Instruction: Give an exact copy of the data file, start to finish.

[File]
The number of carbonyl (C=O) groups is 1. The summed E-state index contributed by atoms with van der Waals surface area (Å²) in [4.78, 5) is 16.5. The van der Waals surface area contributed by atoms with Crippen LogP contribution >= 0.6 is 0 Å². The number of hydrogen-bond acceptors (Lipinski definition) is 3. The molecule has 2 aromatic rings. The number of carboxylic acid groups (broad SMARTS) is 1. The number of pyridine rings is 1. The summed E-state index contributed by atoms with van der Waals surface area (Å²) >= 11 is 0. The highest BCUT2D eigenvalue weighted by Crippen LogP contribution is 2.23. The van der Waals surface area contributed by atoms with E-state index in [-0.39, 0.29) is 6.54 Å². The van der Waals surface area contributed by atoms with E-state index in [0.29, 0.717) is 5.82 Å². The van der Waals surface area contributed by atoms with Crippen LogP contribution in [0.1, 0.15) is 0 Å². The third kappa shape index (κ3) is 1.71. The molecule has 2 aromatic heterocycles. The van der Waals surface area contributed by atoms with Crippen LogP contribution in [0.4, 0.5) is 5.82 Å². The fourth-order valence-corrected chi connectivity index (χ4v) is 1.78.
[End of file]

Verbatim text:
The number of carbonyl (C=O) groups is 1. The summed E-state index contributed by atoms with van der Waals surface area (Å²) in [4.78, 5) is 16.5. The van der Waals surface area contributed by atoms with Crippen LogP contribution >= 0.6 is 0 Å². The number of hydrogen-bond acceptors (Lipinski definition) is 3. The molecule has 2 aromatic rings. The number of carboxylic acid groups (broad SMARTS) is 1. The number of pyridine rings is 1. The summed E-state index contributed by atoms with van der Waals surface area (Å²) >= 11 is 0. The highest BCUT2D eigenvalue weighted by Crippen LogP contribution is 2.23. The van der Waals surface area contributed by atoms with E-state index in [-0.39, 0.29) is 6.54 Å². The van der Waals surface area contributed by atoms with E-state index in [0.29, 0.717) is 5.82 Å². The van der Waals surface area contributed by atoms with Crippen LogP contribution in [0.1, 0.15) is 0 Å². The third kappa shape index (κ3) is 1.71. The molecule has 2 aromatic heterocycles. The van der Waals surface area contributed by atoms with Crippen LogP contribution in [0.4, 0.5) is 5.82 Å². The fourth-order valence-corrected chi connectivity index (χ4v) is 1.78.